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BOOKS

11.12.2020

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This photo book is a compilation of touching stories. Terrifying biographies depict the fates of eleven individuals: they capture everyday life during wartime, accounts of flight and displacement, yet also offer messages of hope.

The War on Children report, published by Save the Children at the same time as the book I am Alive, cites the horrifying figure of 426 million children currently growing up in conflict zones – the largest number ever, since records have been kept. The protagonists in the book have experienced the same shocking misery as millions of other children do today. The biographies range from Erich Karl, now 107 years old, to baby girl Rajiya, newly born in a Save the Children refugee camp for survivors of the Rohingya conflict.

This unusual book project was conceived and initiated by Martina Dase, Communications Director for the German branch of Save the Children. Dase explains: “In this time of image overload, our book offers the reader a new way to deal with an exceptionally war-torn century – not didactically, but cinematographically, with multiple perspectives, and associatively. We don’t portray the survivors as victims, but rather as they themselves see themselves - with an admirable amount of strength, and the right to beauty.”

The Swiss photographer Dominic Nahr travelled extensively, over the past three years, to bring together the portraits of these eyewitnesses. By weaving together the portraits and reportages, current and historic materials, analogue and digital images in both colour and black and white, and by merging places and times, Nahr clearly underlines the universal character of war experiences. “When we speak about children in war zones, we think of conflict hotspots today, such as Syria or Yemen,” Nahr muses. “But we wanted to go deeper, by travelling back in time to find people who have survived the same kind of horrors experienced by war children today. How did these experiences impact them? That’s what we wanted to find out.”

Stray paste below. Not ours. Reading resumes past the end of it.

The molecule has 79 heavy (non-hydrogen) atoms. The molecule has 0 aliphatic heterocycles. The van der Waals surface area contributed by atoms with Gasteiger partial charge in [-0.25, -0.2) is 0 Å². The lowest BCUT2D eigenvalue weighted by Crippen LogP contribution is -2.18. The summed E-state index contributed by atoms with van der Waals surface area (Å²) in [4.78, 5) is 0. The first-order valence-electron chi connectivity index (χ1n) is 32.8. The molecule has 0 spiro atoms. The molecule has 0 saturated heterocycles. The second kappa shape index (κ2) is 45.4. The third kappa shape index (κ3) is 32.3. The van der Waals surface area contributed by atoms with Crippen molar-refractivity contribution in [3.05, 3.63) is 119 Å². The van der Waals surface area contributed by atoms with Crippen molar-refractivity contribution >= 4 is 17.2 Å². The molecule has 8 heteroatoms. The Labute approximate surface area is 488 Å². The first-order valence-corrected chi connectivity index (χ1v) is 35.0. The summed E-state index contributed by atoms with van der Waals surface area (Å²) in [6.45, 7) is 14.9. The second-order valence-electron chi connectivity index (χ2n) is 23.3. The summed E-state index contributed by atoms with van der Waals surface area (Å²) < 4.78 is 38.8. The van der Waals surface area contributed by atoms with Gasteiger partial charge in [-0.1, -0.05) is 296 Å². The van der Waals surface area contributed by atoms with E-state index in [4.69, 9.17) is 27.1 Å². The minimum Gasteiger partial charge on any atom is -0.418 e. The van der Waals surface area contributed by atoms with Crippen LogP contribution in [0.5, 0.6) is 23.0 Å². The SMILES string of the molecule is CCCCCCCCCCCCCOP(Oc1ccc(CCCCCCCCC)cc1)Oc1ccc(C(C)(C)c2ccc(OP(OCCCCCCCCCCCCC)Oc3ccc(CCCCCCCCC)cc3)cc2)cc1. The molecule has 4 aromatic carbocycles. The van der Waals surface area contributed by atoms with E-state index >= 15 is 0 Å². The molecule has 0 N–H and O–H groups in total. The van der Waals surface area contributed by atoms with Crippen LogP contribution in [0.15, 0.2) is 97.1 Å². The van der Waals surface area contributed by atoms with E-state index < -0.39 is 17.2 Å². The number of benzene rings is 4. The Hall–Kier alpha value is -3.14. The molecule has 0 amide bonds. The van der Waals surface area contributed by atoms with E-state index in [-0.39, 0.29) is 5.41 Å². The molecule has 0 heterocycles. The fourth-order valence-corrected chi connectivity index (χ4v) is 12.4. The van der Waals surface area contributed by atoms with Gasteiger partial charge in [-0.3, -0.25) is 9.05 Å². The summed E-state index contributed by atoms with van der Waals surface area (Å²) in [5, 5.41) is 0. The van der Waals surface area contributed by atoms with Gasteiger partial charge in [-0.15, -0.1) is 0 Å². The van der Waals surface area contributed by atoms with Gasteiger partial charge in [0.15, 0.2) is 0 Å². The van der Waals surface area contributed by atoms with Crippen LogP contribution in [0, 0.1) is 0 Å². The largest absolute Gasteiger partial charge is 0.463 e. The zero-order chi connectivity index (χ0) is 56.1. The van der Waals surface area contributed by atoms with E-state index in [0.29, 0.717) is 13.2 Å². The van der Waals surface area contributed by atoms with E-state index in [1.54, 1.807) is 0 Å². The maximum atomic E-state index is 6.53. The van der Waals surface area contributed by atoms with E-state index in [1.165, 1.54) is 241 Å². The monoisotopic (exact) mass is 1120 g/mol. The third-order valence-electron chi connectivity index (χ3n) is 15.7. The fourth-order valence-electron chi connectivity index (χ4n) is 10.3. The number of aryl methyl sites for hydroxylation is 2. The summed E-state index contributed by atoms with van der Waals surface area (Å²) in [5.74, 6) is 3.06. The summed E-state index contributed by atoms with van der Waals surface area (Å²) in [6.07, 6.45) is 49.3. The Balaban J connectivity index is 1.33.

I Am Alive also brings together essays and personal contributions by numerous prominent guest authors, including the German Development Minister Dr. Gerd Müller, and personalities such as violinist Anne-Sophie Mutter, former UN Secretary-General Ban Ki-moon, and British war reporter Jon Swain. Their accounts merge with the pictures to create a poignant and comprehensive composition.

In addition to its far-reaching conceptual approach, the book’s other particularity is its unusual design. Each of the people portrayed is defined by a colour; so that the viewer browses through a colourful, multi-faceted “chronicle of humanity”, in which there are always new references to be uncovered. The photo book successfully connects the fates of survivors marked by war, over more than a century. Despite the differences between individual stories, each protagonist has found a way to deal with grief, trauma and loss of home. At the same time, the book is an open and urgent call for humanitarian efforts to continue their work to change the living conditions of endangered children around the world. (Ulrich Rüter)

I Am Alive. How Children Survived a Century of Wars. 100 Years Save the Children
Overall concept: Martina Dase; Photography: Dominic Nahr
Essays: Bertram Job
According to interviews and reportages by Anna Mayumi Kerber
Guest authors: Mayte Carrasco, Amir Hassan Cheheltan, Ban Ki-moon, Marcel Mettelsiefen, Gerd Müller, Anne-Sophie Mutter, Wole Soyinka, Jon Swain, Ulrike C. Tscharre, Margrethe Vestager, Anne Watts, Ingo Zamperoni

324 pages, 102 colour and black and white pictures, 22 × 26.5 cm. German and English edition


Kerber
Amal (name changed) from Syria, 11 years old. After fleeing from Homs, the family now lives in Lebanon. © Dominic Nahr
José David Ríos, 17 years old, a survivor of the armed conflict in Colombia (1964 – 2016). © Dominic Nahr
View over Guapi, Colombia. © Dominic Nahr
Rajiya (name changed), 15 days old, born in the Rohingya refugee camp in Bangladesh. © Dominic Nahr
The Kutupalong refugee camp next to Cox’s Bazar, Bangladesh. © Dominic Nahr
Erich Karl, 105 years old, a survivor of World War I (1914 – 1918). © Dominic Nahr
Maria Consuelo Beltran, 91 years old, a survivor of the Spanish Civil War  (1936 – 1939). © Dominic Nahr
Birds on Wolmido, Incheon, South Korea. © Dominic Nahr
Mawla Jan Nazari, 54 years old, a survivor of the Soviet intervention in Afghanistan (1979 – 1989). © Dominic Nahr
The Naghlu Dam in Surobi District, Afghanistan. This is where Mawla Jan Nazari’s village used to stand. © Dominic Nahr

Save the Children

Save the Children was founded in 1919 by British social reformist Eglantyne Jebb, to rescue children from starvation in Germany and Austria, following World War I. Today, it is the largest independent children’s rights organisation in the world, present in 110 countries. Save the Children works in aid of children in areas of war, conflict and catastrophe; and for a world that respects the rights of children.  

Donations account: Bank für Sozialwirtschaft

IBAN: DE92100205000003292912
BIC: BFSWDE33BER

Reference: Ich lebe
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